The Growth of the Roman Empire Essay

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The Growth of the Roman Empire Rome was founded in 754 BCE and began as a small village in central
Italy. This small town however managed to become the greatest
political power of its age, and eventually happened to acquire the
entire known world through alliances and war in the years preceding
the second century BCE. This included six overseas provinces by the
year 150 BCE. (Scullard, 1982: 4-5) Rome's rapid growth was
unparalleled in ancient history, and to this day still leaves many
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Rome
did not go to war with neighbors for conquest, but as a result of
Rome's unique fetial law, a belief that is central to Roman morality.
Fetial law was a long-standing religious rite, originating from an
order of pagan priest and may pre-date the Iron Age (Wiedmann :).
Though Rome's religion and morality were a factor in its lack of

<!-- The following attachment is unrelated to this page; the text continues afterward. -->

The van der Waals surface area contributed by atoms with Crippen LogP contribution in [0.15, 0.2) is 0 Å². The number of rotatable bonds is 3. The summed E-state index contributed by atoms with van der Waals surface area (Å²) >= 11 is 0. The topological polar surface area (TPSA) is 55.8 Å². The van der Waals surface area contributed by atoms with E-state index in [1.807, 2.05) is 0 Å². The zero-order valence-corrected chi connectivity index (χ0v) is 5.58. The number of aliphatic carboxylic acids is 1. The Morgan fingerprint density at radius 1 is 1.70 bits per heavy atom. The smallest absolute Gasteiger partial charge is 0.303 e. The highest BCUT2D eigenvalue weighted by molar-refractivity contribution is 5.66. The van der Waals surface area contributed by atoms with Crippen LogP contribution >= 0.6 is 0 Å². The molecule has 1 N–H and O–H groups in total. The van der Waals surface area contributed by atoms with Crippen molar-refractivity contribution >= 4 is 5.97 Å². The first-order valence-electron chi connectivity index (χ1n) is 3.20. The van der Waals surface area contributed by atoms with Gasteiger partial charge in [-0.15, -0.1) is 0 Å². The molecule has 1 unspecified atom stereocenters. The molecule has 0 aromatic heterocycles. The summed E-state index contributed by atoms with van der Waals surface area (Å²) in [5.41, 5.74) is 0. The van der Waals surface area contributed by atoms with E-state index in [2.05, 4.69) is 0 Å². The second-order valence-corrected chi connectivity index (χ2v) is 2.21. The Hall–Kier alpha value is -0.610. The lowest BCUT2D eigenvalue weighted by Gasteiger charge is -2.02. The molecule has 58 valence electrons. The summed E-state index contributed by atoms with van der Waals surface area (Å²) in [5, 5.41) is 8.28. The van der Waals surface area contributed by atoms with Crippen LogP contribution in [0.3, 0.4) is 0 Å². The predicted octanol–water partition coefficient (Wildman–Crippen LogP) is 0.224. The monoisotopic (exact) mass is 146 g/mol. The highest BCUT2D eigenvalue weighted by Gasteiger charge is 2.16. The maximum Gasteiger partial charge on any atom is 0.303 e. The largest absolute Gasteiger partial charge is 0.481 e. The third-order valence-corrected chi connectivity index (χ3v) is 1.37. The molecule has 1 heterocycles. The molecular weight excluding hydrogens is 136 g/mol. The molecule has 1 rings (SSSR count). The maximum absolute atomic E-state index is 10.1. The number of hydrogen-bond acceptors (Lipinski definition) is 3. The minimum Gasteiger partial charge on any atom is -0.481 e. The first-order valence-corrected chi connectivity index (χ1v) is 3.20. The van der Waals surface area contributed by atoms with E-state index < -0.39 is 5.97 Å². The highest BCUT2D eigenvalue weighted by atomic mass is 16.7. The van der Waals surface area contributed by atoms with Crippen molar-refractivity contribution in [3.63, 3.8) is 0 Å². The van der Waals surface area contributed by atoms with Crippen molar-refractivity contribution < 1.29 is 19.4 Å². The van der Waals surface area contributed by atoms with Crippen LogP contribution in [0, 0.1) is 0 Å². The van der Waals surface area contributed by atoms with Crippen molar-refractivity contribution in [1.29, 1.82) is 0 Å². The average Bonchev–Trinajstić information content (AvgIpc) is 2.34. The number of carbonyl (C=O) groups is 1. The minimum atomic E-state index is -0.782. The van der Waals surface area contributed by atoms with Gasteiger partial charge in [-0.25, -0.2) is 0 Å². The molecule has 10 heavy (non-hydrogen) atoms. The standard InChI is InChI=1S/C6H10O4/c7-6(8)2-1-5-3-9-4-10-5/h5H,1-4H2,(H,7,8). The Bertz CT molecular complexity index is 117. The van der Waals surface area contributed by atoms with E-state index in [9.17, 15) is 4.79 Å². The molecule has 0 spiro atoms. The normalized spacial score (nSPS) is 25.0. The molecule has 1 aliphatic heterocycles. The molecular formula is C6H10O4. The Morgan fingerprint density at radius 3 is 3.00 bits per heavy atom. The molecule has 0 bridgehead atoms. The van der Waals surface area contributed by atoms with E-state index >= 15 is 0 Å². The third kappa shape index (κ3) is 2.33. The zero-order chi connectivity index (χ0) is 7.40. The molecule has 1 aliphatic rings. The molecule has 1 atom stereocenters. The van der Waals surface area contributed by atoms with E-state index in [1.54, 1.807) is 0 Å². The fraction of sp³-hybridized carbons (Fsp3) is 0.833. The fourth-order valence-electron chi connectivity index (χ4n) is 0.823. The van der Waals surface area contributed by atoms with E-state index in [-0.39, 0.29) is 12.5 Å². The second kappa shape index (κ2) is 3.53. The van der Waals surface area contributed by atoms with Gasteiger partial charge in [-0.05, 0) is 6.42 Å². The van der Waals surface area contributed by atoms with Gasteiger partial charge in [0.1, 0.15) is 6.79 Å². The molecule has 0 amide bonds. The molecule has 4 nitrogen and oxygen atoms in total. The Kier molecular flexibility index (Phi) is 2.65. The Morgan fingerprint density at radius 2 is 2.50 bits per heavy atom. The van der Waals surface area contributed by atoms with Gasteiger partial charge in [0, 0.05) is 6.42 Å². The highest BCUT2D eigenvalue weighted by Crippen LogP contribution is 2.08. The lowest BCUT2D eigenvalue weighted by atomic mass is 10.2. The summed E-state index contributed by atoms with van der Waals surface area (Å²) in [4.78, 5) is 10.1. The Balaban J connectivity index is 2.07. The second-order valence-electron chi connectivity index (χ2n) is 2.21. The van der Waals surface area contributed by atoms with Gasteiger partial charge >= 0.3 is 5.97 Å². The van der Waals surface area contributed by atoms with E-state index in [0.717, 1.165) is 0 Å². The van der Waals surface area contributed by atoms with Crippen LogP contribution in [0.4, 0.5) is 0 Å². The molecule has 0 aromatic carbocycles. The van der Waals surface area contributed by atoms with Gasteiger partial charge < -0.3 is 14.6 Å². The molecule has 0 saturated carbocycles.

offensive maneuvers, these beliefs contributed to the expansion of the
empire through protection, and shows that wars were primarily fought
in defense or retaliation. This is explained by Harris in the
following passage, "When Romans went to war they almost invariably
felt that it was necessary to satisfy the formal requirements of the
fetial law, according to which war could properly be fought only…to
obtain compensation for wrongs suffered." (Harris, 1971: 1372) It is
on this principle that Roman infrastructure was built, and s we can
see that Rome indeed had no real intention to become an empire. An
example of fetial law can be seen in connection with the Jugurthine
war.

King Jugurtha had been rising up against Adherbal, his stepbrother and
co-ruler of the kingdom of Numidia in the time of 118 BCE (Scullard,
1982: xi). Adherbal requested help from Rome, and as a result, Rome
sent envoys in an attempt to settle any territorial tensions
peacefully. After their failed attempts at peace however, the murder
of Adherbal and…

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